Yoga for Brain Health?

Writing a book like The New Yoga is not the last word in where yoga should be going, but an staging post in an evolving journey to more evidence-based yoga. That journey brings me today to assess the evidence for yoga playing an important role in sharpening the mind to prevent cognitive decline.

It was a huge breakthrough forty or fifty years ago when neuroscientists declared that the continual decline in our mental abilities as we age is not set in stone as they and the public earlier believed. The discovery was a 180 degree turn and holds out one of the greatest hopes for humankind – that we can rescue our brains from inevitable decline. This is especially true as baby boomers threaten to overwhelm the health care system in the next decade with a surge of Alzheimer’s and dementia. 

So, what does this have to do with yoga? Well, everything if you realize the symbiosis of brain and body.

I recently came across, Soft-Wired, How the New Science of Brain Plasticity Can Change Your Life, by Michael Merzenich, the “father” of brain plasticity. He says that when most people think about physical exercise, they don’t give much thought to its importance for brain health. He aims to change that deficit . . .

So, he highlights six simple brain plasticity-based rules for your physical exercise regime. Each one of his rules (in italics) is strongly supported by The New Yoga practice:

  1. Focus on feeling of the flow of movement. Staying attentive to your practice with the breath is what defines yoga and distinguishes it from workouts in the gym – where your attention can be on a TV or a magazine while the body does its supposedly separate workout. Merzenich stresses the importance of paying attention to the feeling of the flow of the movement to achieve cognitive as well as just physical benefit. 
  • Move with your whole body. Merzenitz contrasts this with working in the gym. Working on exercise machines in a (brainless) fitness centre is an example of how not to make the best use of your physical exercise time, he says. Before I read Merzenich I wrote on page 63 of The New Yoga: “Great athletes—and yogis—have tunnel vision for the task at hand. They are not like the person in the gym mindlessly running on the treadmill with ear buds, TV screen and magazines to divide attention.” Yoga poses involve, not just the whole body but the whole being – mind and body.
  • Rigorously avoid stereotypic movements. He advocates moving in different ways to reach the same point. In The New Yoga (page 57) I say: “Recognizing the value of variability we can consciously teach and practice yoga poses in various ways to challenge our movement and neuro-motor skills.” I first read about the value of variability in Todd Hargrove’s book, A Guide to Better Movement, in which he says the brain is best exercised with a variety of movements. (Page 85)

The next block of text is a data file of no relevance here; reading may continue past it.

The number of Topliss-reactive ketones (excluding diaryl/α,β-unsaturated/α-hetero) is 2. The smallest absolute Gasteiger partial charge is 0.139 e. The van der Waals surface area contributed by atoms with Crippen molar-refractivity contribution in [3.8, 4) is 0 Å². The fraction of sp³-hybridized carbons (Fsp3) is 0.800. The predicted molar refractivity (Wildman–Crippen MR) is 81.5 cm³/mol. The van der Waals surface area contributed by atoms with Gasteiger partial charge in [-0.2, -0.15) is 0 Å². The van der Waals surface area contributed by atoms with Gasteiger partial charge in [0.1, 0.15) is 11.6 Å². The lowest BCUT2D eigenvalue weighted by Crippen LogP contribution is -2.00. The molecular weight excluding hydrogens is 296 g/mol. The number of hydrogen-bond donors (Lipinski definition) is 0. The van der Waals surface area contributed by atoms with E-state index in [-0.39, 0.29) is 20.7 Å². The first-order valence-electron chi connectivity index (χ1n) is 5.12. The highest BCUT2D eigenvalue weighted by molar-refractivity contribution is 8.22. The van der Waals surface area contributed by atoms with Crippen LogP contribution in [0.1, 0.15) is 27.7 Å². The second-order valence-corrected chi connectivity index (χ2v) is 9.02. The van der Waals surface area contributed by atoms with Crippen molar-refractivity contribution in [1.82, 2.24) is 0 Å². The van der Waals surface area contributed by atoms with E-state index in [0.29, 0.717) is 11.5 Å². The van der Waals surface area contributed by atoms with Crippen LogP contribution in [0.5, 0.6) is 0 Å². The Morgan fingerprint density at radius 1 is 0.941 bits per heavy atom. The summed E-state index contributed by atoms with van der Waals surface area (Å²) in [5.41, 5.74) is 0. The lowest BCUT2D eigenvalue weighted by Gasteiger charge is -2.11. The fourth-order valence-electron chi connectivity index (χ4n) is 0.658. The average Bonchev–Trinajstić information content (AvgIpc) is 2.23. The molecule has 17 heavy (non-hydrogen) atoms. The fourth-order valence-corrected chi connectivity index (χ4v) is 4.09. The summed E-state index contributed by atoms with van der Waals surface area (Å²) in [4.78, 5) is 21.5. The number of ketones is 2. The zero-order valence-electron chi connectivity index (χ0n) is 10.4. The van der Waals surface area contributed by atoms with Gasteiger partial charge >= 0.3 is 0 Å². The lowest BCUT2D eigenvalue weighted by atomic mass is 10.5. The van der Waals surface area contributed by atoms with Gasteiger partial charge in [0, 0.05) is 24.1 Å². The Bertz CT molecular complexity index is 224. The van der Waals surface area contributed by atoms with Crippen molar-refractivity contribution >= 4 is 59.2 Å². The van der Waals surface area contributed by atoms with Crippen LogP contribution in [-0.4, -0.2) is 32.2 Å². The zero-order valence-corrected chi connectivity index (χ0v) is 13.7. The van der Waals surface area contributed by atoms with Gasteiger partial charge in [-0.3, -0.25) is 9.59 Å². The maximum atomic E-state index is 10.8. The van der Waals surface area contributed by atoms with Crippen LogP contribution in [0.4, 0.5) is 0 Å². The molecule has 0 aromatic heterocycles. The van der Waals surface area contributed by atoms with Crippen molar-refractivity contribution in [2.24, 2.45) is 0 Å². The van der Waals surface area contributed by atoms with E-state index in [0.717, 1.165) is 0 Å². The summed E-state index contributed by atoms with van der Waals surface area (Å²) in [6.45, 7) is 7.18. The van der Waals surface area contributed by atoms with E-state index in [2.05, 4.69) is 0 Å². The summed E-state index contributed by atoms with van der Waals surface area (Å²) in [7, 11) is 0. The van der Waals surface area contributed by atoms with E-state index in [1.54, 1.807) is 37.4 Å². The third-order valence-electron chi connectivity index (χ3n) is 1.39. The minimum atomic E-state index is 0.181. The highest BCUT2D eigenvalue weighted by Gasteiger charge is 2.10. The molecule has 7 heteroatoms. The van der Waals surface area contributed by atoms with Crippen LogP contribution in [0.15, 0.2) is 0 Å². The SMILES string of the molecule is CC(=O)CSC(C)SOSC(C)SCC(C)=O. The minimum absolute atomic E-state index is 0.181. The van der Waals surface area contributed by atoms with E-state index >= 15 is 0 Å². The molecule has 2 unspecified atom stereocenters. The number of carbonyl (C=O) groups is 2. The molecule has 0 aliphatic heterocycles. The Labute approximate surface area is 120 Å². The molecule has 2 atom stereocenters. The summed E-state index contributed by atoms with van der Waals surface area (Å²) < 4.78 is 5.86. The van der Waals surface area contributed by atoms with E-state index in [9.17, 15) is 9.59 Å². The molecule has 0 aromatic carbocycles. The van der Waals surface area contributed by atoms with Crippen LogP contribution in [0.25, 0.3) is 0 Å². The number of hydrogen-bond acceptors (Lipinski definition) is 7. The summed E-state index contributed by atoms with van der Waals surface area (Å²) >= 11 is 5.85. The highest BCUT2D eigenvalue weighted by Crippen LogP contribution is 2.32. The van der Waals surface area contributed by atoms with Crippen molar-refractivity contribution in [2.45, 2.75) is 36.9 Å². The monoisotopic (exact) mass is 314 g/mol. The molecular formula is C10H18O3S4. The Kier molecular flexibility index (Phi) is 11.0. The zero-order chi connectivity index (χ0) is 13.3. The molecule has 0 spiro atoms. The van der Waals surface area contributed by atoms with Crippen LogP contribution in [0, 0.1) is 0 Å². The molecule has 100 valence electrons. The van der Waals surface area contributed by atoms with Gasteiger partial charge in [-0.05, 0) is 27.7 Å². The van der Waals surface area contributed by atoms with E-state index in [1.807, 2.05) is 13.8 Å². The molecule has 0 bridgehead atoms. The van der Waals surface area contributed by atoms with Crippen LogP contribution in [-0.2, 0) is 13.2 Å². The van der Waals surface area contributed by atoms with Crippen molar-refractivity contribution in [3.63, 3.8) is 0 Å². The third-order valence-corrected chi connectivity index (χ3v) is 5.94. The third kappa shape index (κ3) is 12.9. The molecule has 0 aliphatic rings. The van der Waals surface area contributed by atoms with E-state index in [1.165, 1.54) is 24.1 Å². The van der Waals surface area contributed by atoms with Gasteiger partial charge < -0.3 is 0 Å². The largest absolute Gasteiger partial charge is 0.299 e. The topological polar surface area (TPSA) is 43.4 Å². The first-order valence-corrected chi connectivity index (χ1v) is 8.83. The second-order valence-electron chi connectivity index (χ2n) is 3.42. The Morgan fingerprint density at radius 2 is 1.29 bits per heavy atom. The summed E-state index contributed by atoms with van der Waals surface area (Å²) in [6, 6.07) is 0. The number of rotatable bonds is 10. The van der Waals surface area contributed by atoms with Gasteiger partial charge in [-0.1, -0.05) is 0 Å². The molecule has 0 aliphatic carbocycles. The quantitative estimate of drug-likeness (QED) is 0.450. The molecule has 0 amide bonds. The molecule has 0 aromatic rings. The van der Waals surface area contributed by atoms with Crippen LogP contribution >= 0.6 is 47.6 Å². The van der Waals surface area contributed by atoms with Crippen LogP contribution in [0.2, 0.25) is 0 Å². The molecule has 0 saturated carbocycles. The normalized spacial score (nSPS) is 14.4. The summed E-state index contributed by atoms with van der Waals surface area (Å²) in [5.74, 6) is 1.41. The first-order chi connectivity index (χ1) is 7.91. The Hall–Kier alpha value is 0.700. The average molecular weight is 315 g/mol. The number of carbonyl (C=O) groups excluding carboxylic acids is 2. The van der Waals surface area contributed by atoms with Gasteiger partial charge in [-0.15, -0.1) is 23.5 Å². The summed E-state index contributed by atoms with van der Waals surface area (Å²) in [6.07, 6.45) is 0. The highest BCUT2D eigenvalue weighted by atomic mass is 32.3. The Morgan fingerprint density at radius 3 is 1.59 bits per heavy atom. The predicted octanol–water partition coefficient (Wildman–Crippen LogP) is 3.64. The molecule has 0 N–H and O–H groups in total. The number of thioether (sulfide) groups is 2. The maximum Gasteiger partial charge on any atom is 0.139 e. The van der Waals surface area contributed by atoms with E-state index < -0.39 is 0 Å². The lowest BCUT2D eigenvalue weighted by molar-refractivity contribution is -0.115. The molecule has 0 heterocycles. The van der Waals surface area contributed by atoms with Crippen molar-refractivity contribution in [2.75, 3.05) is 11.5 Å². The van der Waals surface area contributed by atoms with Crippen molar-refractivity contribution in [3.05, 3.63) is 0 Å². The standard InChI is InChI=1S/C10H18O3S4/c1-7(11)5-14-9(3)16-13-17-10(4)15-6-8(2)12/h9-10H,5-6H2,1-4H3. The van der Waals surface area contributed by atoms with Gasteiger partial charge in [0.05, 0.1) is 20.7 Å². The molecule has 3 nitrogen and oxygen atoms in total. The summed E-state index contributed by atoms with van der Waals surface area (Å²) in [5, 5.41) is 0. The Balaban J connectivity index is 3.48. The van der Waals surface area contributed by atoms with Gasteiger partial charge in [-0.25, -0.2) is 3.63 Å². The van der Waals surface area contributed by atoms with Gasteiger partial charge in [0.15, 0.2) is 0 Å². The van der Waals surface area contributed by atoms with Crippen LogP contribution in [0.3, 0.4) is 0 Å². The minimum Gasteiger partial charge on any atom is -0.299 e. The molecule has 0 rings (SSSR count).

• Include postural variations and weights. This is really the flip side of 3. The New Yoga addresses the need to vary the way you get into and out of poses like Virabhadrasana III, Warrior 3 (Page 57)
  • Monitor the quality and precision of your movement. The New Yoga is alignment based in so far as alignment supports injury-prevention and accurate proprioception. What characterizes great athletes is not their wide range of movement but their very precise control over a fairly normal range. 
  • Master a wide range of possible speeds. From Hatha Yoga to Vinyasa to Restorative to Yin, the speed of practice varies from a flowing routine with a few breaths per pose to many minutes in asanas.

Elsewhere (page 174) Merzenitz stresses the need to challenge our balance as a key factor for maintaining the health of our brains. And again, yoga addresses the need to maintain balance almost more than any other mainstream form of exercise. Our cultural evolution has done a wonderful job of impoverishing the maintenance of our movement control. The New Yoga corrects that deficit, emphasizing the importance of balance (pages 68-70) as the most common factor behind injury prevention in older adults. I reference mechanobiologist Katy Bowman, in Move Your DNA as emphasizing the importance of balance. So, I was excited to see someone in another field of science stressing the same need for a variety of challenges to our complex neurobiology of balance. Humans were neurologically constructed to operate in a physical world in which every step is uncertain . . . fine adjustments in posture are almost continuously required for movement control . . . Massive brain exercise results from these basic physical operations, says Merzenitz.

So next time someone says they cannot take up yoga because they can’t touch their toes, remind them of the importance of a wide range of other yoga benefits for brain health – and perhaps show them a copy of The New Yoga!

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